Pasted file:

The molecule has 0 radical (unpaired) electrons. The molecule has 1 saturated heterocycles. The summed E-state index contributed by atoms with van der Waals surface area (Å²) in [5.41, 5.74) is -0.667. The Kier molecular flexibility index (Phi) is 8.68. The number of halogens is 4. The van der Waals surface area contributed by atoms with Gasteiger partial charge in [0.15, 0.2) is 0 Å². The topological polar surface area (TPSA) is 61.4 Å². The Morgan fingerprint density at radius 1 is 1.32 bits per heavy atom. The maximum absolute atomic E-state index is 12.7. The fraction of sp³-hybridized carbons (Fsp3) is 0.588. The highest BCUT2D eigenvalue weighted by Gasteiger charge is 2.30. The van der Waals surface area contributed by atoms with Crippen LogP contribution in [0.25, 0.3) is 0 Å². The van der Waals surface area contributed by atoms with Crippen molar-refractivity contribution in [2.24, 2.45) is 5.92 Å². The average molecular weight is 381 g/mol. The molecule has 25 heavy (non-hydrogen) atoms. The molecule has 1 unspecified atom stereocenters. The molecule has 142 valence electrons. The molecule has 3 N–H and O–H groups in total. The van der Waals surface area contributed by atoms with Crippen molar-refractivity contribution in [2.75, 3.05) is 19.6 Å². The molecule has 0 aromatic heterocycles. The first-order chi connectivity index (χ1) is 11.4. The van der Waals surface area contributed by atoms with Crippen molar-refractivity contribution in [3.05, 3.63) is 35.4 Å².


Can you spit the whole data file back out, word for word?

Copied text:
The molecule has 0 radical (unpaired) electrons. The molecule has 1 saturated heterocycles. The summed E-state index contributed by atoms with van der Waals surface area (Å²) in [5.41, 5.74) is -0.667. The Kier molecular flexibility index (Phi) is 8.68. The number of halogens is 4. The van der Waals surface area contributed by atoms with Gasteiger partial charge in [0.15, 0.2) is 0 Å². The topological polar surface area (TPSA) is 61.4 Å². The Morgan fingerprint density at radius 1 is 1.32 bits per heavy atom. The maximum absolute atomic E-state index is 12.7. The fraction of sp³-hybridized carbons (Fsp3) is 0.588. The highest BCUT2D eigenvalue weighted by Gasteiger charge is 2.30. The van der Waals surface area contributed by atoms with Crippen LogP contribution in [0.25, 0.3) is 0 Å². The van der Waals surface area contributed by atoms with Crippen molar-refractivity contribution in [2.24, 2.45) is 5.92 Å². The average molecular weight is 381 g/mol. The molecule has 25 heavy (non-hydrogen) atoms. The molecule has 1 unspecified atom stereocenters. The molecule has 142 valence electrons. The molecule has 3 N–H and O–H groups in total. The van der Waals surface area contributed by atoms with Crippen molar-refractivity contribution in [2.75, 3.05) is 19.6 Å². The molecule has 0 aromatic heterocycles. The first-order chi connectivity index (χ1) is 11.4. The van der Waals surface area contributed by atoms with Crippen molar-refractivity contribution in [3.05, 3.63) is 35.4 Å².